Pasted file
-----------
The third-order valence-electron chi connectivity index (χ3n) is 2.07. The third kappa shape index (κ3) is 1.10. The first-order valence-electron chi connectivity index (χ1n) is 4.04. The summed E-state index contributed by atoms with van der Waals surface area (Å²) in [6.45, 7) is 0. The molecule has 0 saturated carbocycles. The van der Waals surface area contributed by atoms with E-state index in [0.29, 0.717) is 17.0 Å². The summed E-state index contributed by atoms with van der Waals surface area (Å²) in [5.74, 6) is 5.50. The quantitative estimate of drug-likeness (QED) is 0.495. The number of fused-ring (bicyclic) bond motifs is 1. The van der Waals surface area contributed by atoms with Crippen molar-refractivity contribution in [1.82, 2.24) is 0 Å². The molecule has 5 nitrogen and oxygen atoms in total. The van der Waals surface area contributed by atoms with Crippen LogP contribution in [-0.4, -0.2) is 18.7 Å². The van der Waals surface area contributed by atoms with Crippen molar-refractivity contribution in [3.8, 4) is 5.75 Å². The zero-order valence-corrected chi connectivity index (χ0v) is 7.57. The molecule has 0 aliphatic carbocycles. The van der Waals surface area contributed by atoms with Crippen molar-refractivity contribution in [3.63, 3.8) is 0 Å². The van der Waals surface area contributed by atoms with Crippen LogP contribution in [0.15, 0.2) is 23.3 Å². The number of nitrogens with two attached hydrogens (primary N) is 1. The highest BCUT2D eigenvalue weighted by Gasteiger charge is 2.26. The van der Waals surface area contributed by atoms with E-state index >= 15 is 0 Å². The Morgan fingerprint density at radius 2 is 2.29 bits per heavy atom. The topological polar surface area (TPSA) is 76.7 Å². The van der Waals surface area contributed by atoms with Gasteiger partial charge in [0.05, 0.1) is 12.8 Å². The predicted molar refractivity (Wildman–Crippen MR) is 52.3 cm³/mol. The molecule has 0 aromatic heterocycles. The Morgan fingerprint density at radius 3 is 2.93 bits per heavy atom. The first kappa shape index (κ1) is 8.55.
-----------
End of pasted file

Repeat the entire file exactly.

The third-order valence-electron chi connectivity index (χ3n) is 2.07. The third kappa shape index (κ3) is 1.10. The first-order valence-electron chi connectivity index (χ1n) is 4.04. The summed E-state index contributed by atoms with van der Waals surface area (Å²) in [6.45, 7) is 0. The molecule has 0 saturated carbocycles. The van der Waals surface area contributed by atoms with E-state index in [0.29, 0.717) is 17.0 Å². The summed E-state index contributed by atoms with van der Waals surface area (Å²) in [5.74, 6) is 5.50. The quantitative estimate of drug-likeness (QED) is 0.495. The number of fused-ring (bicyclic) bond motifs is 1. The van der Waals surface area contributed by atoms with Crippen molar-refractivity contribution in [1.82, 2.24) is 0 Å². The molecule has 5 nitrogen and oxygen atoms in total. The van der Waals surface area contributed by atoms with Crippen LogP contribution in [-0.4, -0.2) is 18.7 Å². The van der Waals surface area contributed by atoms with Crippen molar-refractivity contribution in [3.8, 4) is 5.75 Å². The zero-order valence-corrected chi connectivity index (χ0v) is 7.57. The molecule has 0 aliphatic carbocycles. The van der Waals surface area contributed by atoms with Crippen molar-refractivity contribution in [3.63, 3.8) is 0 Å². The van der Waals surface area contributed by atoms with Crippen LogP contribution in [0.15, 0.2) is 23.3 Å². The number of nitrogens with two attached hydrogens (primary N) is 1. The highest BCUT2D eigenvalue weighted by Gasteiger charge is 2.26. The van der Waals surface area contributed by atoms with E-state index >= 15 is 0 Å². The Morgan fingerprint density at radius 2 is 2.29 bits per heavy atom. The topological polar surface area (TPSA) is 76.7 Å². The van der Waals surface area contributed by atoms with Gasteiger partial charge in [0.05, 0.1) is 12.8 Å². The predicted molar refractivity (Wildman–Crippen MR) is 52.3 cm³/mol. The molecule has 0 aromatic heterocycles. The Morgan fingerprint density at radius 3 is 2.93 bits per heavy atom. The first kappa shape index (κ1) is 8.55.